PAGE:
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Old 06-19-2019, 09:13 AM   #17
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IMO
I'd stay all cash for a little bit to see what this market is going to do. Buy in after the correction is most likely on the horizon.
This is just my opinion and I know many here don't think the market will correct anytime soon
Perhaps, but then people have been saying this for at least 3 years now, suggesting that the market is due for correction. And maybe it is, but then could be you continue to miss out on the gains from those years. Seems the usual advise is to never try to time the market.
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Old 06-19-2019, 09:21 AM   #18
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... Seems the usual advise is to never try to time the market.
+1 And for good reason.

@jjflyman: If you have verified talent in identifying the correct buy points during a correction, please be kind enough to advise the rest of us clueless investors when that point comes.

Thanks in advance.
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Old 06-19-2019, 09:59 AM   #19
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Mr. OP, You've received some very good advice to think about in this thread. And the cost is zero, other than your time. I wish others would be as open to the kind of advice above as you are. Alas, many are not, and they continue to give away a huge chunk of their gains (if any) every year.

A friend's nephew works for SpaceX and has a t-shirt that says "Yes. It is rocket science." Thankfully, that is not true for his investing decisions.
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Old 06-19-2019, 11:47 AM   #20
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As much as I'm a HUGE fan of Wellington and Wellesley (and own both within a much broader and highly diversified portfolio), neither fund gives you broad exposure to the equity markets as each holds < 100 stocks - total. More specifically, Wellesley holds 68 and Wellington holds 93 as of the latest reporting.

Assuming you're looking for broader diversification, either VTSAX (Total Market) or VINIX (S&P500 index) + optionally VEXAX (Extended Market) if you also want broader Mid and Small-Cap exposure would be good choices. If you'd like, you can hold Wellesley/Wellington and these other funds - I just wouldn't recommend all of your eggs in the VWINX/VWELX basket..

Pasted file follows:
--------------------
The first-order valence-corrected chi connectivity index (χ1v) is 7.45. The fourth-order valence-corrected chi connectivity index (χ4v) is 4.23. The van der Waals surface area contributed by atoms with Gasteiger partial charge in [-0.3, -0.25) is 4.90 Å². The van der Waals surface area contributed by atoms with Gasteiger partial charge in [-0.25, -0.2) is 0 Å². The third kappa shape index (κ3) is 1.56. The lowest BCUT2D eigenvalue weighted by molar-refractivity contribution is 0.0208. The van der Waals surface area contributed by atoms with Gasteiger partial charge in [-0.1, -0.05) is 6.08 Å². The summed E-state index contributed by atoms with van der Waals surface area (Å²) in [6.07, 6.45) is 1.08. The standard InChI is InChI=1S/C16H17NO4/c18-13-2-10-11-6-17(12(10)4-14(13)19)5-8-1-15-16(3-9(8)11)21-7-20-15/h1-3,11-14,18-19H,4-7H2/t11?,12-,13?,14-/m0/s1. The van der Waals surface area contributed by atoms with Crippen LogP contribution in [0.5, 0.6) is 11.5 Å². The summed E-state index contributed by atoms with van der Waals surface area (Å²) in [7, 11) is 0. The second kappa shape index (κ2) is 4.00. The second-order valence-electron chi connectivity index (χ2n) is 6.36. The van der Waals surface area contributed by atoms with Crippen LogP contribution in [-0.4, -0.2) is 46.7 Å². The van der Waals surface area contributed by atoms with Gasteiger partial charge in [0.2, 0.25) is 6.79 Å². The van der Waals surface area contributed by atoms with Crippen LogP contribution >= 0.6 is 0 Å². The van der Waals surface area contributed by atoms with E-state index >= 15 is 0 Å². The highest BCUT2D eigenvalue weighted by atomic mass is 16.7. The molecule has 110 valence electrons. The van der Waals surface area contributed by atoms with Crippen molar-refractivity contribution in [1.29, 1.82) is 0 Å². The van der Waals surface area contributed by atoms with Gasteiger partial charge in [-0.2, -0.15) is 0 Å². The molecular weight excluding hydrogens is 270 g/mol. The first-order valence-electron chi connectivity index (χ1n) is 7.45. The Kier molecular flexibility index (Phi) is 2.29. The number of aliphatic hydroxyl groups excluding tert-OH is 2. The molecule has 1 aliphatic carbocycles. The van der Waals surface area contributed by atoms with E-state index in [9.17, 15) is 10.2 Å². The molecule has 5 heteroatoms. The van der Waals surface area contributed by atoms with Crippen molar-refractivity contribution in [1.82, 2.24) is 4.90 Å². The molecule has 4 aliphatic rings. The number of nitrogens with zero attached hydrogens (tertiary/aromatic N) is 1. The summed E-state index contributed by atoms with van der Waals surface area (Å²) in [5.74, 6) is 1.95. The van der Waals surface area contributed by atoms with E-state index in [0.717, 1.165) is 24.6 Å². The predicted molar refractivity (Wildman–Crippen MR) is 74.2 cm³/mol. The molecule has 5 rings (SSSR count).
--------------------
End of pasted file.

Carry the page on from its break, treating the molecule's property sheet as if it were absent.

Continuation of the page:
I just read a great article the other day on Seeking Alpha that studied the performance of a combination of Wellesley, Wellington and a S&P500 index fund. Wellesley provided the "ballast" (worst year was < -10%) while Wellington was more conservative than a pure stock fund (having ~35% bonds). The S&P fund then gave the growth - if you could live with the potential 50+% drawdowns along the way. Backtesting this gave some pretty solid results as Wellesley and Wellington provide some bond exposure (albeit, with a heavy tilt toward corporates and less Treasuries than would be ideal) while the stock components of the 3 funds provide upside during market rallies. If you really want/need Treasuries also, adding VBTLX (Total Bond) or a pure Treasury fund like VFIUX would do that..

ETA - as great a fund as Wellington is, there have been periods of extended drawdowns that you need to be aware of..I don't have the data at hand at the moment, but if memory serves me right, the worst was ~3 years underwater. Of course, that beats the heck out of the S&P - for example, starting back in 2008. Wellesley predictably given it's greater bond holdings was less (~18 months IIRC)..

Hope that helps! Good luck in whatever you decide to do.